Auditor General Jack Wagner Says Gettysburg, Allentown Superintendent Buyouts Cost Taxpayers $889,000
Gettysburg buyout: $622,000; Allentown, $267,000
HARRISBURG, Pa., May 23, 2012 /PRNewswire-USNewswire/ -- Auditor General Jack Wagner today released audits that showed superintendent contract buy-outs in the Allentown and Gettysburg school districts cost taxpayers $889,000, bringing the total to nearly $2.3 million in excessive superintendent buy-outs Wagner's auditors have identified during his tenure.
The audit of the Gettysburg Area School District superintendent employment contract buy-out revealed $589,412 in taxpayer dollars were paid to the former superintendent including, salary, benefits, and mortgage loan and interest forgiveness on a house he had purchased from the school district. In addition, the district spent an additional $32,603 on costs related to filling the vacant position. The audit of the City of Allentown School District's superintendent contract buy-out determined that at least $267,000 in taxpayer dollars were paid to the district's former superintendent including, no change in annual salary, a tax deferred annuity, and a lump sum payment.
"In these difficult financial times, school districts cannot afford to be wasting hard-earned taxpayer dollars on contract buyouts," Wagner said. "Lofty buy-outs of key administrator contracts send a message to the public that school districts are out of touch with taxpayers and are not being careful stewards of taxpayer dollars."
Wagner's audits of early terminations of superintendent employment agreements are separate and distinct from the school districts' cyclical performance audits, which are completed approximately every three years. In August 2011, the Department of the Auditor General began immediately auditing instances where school districts or any other public school entities prematurely ended or altered their employment contracts with their chief administrators, because these alterations frequently lead to large sums of limited taxpayer dollars being spent without taxpayers receiving any services in return and without knowing the details of the costly buy-out.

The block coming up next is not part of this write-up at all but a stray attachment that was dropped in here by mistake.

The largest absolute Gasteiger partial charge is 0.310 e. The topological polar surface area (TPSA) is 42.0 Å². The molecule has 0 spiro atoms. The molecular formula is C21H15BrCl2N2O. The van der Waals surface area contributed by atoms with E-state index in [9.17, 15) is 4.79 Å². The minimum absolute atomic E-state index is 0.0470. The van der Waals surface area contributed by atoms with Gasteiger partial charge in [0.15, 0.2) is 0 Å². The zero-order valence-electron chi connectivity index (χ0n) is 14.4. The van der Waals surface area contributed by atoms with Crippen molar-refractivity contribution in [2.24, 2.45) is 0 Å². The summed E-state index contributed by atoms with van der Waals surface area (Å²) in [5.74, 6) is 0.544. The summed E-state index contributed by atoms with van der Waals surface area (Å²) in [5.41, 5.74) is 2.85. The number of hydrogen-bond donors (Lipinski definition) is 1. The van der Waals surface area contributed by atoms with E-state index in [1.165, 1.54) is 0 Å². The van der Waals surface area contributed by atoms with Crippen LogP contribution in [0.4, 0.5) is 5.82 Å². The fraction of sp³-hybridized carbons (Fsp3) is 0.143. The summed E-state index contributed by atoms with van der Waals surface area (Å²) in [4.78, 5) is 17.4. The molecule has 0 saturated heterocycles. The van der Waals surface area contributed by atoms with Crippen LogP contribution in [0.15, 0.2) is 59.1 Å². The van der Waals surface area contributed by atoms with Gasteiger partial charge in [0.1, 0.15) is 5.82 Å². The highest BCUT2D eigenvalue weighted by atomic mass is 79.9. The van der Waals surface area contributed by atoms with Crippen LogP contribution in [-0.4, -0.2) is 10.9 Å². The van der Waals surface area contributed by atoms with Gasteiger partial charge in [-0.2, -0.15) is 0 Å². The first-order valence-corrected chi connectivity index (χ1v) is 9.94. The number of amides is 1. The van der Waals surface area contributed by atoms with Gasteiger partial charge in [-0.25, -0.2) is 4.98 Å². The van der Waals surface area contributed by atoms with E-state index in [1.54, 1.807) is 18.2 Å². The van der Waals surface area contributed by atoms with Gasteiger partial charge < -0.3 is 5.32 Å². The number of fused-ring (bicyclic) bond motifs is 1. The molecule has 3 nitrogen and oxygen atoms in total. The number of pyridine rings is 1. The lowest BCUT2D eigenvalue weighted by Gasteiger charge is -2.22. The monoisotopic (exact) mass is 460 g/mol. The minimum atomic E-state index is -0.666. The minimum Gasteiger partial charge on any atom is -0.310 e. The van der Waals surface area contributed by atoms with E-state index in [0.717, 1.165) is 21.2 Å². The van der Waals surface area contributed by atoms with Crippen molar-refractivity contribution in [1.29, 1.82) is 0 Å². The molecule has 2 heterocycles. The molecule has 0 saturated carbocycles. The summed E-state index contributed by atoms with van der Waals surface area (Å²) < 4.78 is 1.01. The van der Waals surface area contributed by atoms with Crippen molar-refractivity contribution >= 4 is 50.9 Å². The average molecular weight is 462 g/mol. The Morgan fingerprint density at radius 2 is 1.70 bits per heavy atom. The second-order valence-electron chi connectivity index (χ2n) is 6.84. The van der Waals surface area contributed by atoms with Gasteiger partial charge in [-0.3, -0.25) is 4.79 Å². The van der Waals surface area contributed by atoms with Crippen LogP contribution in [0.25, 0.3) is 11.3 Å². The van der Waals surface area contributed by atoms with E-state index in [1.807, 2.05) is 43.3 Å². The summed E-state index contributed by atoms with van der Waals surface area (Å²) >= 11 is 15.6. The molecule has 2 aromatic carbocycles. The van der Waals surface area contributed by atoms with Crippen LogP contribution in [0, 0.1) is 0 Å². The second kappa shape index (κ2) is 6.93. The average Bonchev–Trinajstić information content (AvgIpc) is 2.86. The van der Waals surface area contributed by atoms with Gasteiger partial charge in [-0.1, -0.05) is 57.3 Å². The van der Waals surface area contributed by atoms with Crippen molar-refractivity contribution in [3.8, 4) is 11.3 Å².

"Whenever a buy-out of a superintendent contract occurs, it should be publicly justified, Wagner said. "Pennsylvania taxpayers deserve to know if their tax dollars are being spent in a wise and prudent manner."
Wagner's audit of the Gettysburg Area School District covered the period Jan. 8, 2010, through Dec. 1, 2011, and his audit of the City of Allentown School District covered the period Aug. 18, 2011, through Nov. 21, 2011.
The audit of the Gettysburg Area School District found that only nine months into a four-and-a-half year contract, the school district's board placed its superintendent on immediate and paid administrative leave beginning Sept. 21, 2010. According to the district, the leave was for personal reasons. During the period Sept. 21, 2010, to Jan. 31, 2011, the district paid the former superintendent $49,367 for administrative leave. In addition, the school board approved a settlement agreement effective Feb. 1, 2011, subsequent to the superintendent's approved paid leave that included: a requirement for the district to make payments to the superintendent totaling $226,752, and to award the superintendent mortgage loan and interest forgiveness totaling $313,293, and the district also spent $32,603 on expenses related to replacing the superintendent and maintaining interim management.